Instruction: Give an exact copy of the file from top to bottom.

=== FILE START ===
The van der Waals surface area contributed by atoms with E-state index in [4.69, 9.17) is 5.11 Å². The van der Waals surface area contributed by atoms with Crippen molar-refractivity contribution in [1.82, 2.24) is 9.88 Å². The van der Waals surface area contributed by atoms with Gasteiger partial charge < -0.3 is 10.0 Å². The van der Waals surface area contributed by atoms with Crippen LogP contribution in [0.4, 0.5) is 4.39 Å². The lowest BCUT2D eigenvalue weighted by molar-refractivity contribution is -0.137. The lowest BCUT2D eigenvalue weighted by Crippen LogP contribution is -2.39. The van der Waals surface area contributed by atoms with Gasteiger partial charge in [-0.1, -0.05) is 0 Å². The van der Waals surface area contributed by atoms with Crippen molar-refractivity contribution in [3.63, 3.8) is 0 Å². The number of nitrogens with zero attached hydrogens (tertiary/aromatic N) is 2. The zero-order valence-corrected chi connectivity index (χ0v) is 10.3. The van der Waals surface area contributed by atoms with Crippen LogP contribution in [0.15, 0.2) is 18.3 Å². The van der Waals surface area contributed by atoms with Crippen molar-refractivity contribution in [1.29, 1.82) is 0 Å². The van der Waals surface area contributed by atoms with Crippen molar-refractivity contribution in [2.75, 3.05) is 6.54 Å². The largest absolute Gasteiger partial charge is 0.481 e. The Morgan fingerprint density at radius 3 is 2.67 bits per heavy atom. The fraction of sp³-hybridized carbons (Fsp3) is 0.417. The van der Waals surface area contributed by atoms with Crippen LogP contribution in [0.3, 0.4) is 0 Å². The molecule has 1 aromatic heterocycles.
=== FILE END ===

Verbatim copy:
The van der Waals surface area contributed by atoms with E-state index in [4.69, 9.17) is 5.11 Å². The van der Waals surface area contributed by atoms with Crippen molar-refractivity contribution in [1.82, 2.24) is 9.88 Å². The van der Waals surface area contributed by atoms with Gasteiger partial charge < -0.3 is 10.0 Å². The van der Waals surface area contributed by atoms with Crippen LogP contribution in [0.4, 0.5) is 4.39 Å². The lowest BCUT2D eigenvalue weighted by molar-refractivity contribution is -0.137. The lowest BCUT2D eigenvalue weighted by Crippen LogP contribution is -2.39. The van der Waals surface area contributed by atoms with Gasteiger partial charge in [-0.1, -0.05) is 0 Å². The van der Waals surface area contributed by atoms with Crippen molar-refractivity contribution in [3.63, 3.8) is 0 Å². The number of nitrogens with zero attached hydrogens (tertiary/aromatic N) is 2. The zero-order valence-corrected chi connectivity index (χ0v) is 10.3. The van der Waals surface area contributed by atoms with Crippen LogP contribution in [0.15, 0.2) is 18.3 Å². The van der Waals surface area contributed by atoms with Crippen molar-refractivity contribution in [1.29, 1.82) is 0 Å². The van der Waals surface area contributed by atoms with Crippen molar-refractivity contribution in [2.75, 3.05) is 6.54 Å². The largest absolute Gasteiger partial charge is 0.481 e. The Morgan fingerprint density at radius 3 is 2.67 bits per heavy atom. The fraction of sp³-hybridized carbons (Fsp3) is 0.417. The van der Waals surface area contributed by atoms with Crippen LogP contribution in [0.3, 0.4) is 0 Å². The molecule has 1 aromatic heterocycles.